The Snakehead

(Literary Masterpieces, Volume 1)

Patrick Radden Keefe’s The Snakehead is a sprawling chronicle that examines the complex route taken by Chinese entering the United States illegally as clients of the professional human smugglers known among the Chinese as “snakeheads.” Keefe distinguishes between human “smuggling”in which people willingly pay for transportation to a foreign country and for documentation that will allow them to live there independentlyand human “trafficking.” In the latter case, immigrants are frequently deceived and forced into slave labor once they reach their destinations.

The centerpiece of Keefe’s story is the Golden Venture, a freight boat that ran aground off the Rockaway peninsula near Queens, New York, on June 6, 1993. The seventeen-thousand-mile, four-month journey of the Golden Venture was simply the last leg of a long odyssey for its 296 Fujianese passengers, who had endured squalid conditions on the boat. Some had hiked overland for days in Thailand and endured long waits in Singapore and Mombasa when the ship stopped to take on more passengers or to wait for further arrangements to be made. Most Chinese immigrants to the United States during the 1990’s came from Fujian Province, and Keefe notes that increased prosperity in Fujian, rather than creating a general sense of opportunity, may have driven some less fortunate Fujianese to seek better economic opportunities elsewhere.

When the Golden Venture arrived in U.S. waters, no one appeared as previously arranged to meet it and take its passengers ashore. Snakeheads on board the ship mutinied and deliberately ran the ship aground. Most of the Chinese passengerswho had paid (or promised) up to thirty thousand dollars to snakeheads for their passage to the United Statesfeared that the boat would sink and jumped into the freezing water. Ten passengers either drowned or died of heart attacks while attempting to swim to shore. The remaining survivors were taken into custody by the U.S. Immigration and Naturalization Service (INS). Few American officials could understand or speak the dialect peculiar to the Fujianese; even so, many Golden Venture passengers were able to make clear in the first hours after the incident that they were asking for political asylum.

Keefe points out that snakeheads typically advised their clients to request political asylum as soon as they arrived in the United States. After the Chinese government crushed the 1989 prodemocracy protests in Beijing’s Tiananmen Square, Americans sympathized with the protesters, and Chinese immigrants claiming connections to the Tiananmen incident had a better chance of legally obtaining asylum. China’s one-child policy also played a role in applications for political asylum. To counter population growth, Chinese were legally prohibited from having more than one child, and many reported that they had been punished for having more than one child or had been subject to forced sterilization or abortions.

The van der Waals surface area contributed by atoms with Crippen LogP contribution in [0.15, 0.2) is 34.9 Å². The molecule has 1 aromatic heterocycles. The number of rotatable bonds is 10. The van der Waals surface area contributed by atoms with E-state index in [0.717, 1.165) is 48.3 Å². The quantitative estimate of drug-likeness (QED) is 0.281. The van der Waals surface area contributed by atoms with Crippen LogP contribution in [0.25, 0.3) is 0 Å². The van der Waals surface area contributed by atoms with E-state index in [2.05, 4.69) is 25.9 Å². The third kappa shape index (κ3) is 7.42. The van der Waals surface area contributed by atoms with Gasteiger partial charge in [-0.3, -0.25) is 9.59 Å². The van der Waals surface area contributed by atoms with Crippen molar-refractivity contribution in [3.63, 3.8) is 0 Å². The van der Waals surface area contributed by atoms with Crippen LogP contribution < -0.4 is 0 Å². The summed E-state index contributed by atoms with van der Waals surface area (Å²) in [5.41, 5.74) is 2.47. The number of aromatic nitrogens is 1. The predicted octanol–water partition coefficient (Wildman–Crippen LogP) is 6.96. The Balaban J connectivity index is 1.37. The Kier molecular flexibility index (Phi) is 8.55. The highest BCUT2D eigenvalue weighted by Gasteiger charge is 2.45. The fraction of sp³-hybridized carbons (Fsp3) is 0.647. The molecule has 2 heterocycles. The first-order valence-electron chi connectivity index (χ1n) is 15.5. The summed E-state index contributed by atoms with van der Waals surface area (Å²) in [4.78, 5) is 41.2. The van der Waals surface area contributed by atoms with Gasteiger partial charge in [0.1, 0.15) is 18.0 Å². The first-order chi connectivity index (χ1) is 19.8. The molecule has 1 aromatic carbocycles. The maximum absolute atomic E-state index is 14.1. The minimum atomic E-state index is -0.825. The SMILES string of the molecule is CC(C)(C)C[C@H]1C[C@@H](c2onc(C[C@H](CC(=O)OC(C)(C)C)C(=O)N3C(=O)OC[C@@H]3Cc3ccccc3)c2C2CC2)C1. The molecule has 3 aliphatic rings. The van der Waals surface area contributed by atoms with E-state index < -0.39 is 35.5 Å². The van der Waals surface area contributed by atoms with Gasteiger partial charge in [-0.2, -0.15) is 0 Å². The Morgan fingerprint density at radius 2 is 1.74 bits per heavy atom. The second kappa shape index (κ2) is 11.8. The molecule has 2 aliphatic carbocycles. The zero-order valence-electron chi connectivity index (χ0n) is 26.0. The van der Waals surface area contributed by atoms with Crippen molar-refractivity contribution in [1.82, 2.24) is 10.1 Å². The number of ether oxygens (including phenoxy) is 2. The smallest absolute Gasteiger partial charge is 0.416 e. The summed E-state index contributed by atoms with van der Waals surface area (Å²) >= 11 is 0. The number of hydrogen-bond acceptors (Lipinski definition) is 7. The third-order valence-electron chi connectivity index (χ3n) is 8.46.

During George H. W. Bush’s presidency, U.S. immigration policy leaned toward sympathy with those who fled China to escape the government’s brutal birth-control laws. When large numbers of applicants for political asylum created a backlog at the INS and delays in processing illegal immigrants, these immigrants were given temporary documents allowing them to seek employment and were released pending their hearings. They often disappeared before their scheduled court appearances.

The Golden Venture ran aground in the early months of the Bill Clinton administration, during a shift in the official position toward illegal immigrants. It was more difficult for the ship’s passengers to obtain political asylum on the basis of China’s one-child policy or political oppression tied to the 1989 Tiananmen protests. Furthermore, the INS had realized that undocumented Chinese immigrants frequently disappeared rather than returning for their asylum hearings. Golden Venture passengers were therefore not released but detained. Many were sent to a county prison in York, Pennsylvania. It appeared that the INS hoped to place the Chinese...

(The entire section is 1698 words.)


(Literary Masterpieces, Volume 1)

Kirkus Reviews 77, no. 10 (May 15, 2009): 118.

The Nation 290, no. 1 (January 4, 2010): 30-33.

New York Review of Books 56, no. 18 (November 19, 2009): 48-50.

The New York Times, August 17, 2009, p. 4.

New York Times Book Review, August 16, 2009, p. 9.

Publishers Weekly 256, no. 19 (May 11, 2009): 40

Wall Street Journal, May 29, 2009, p. W12.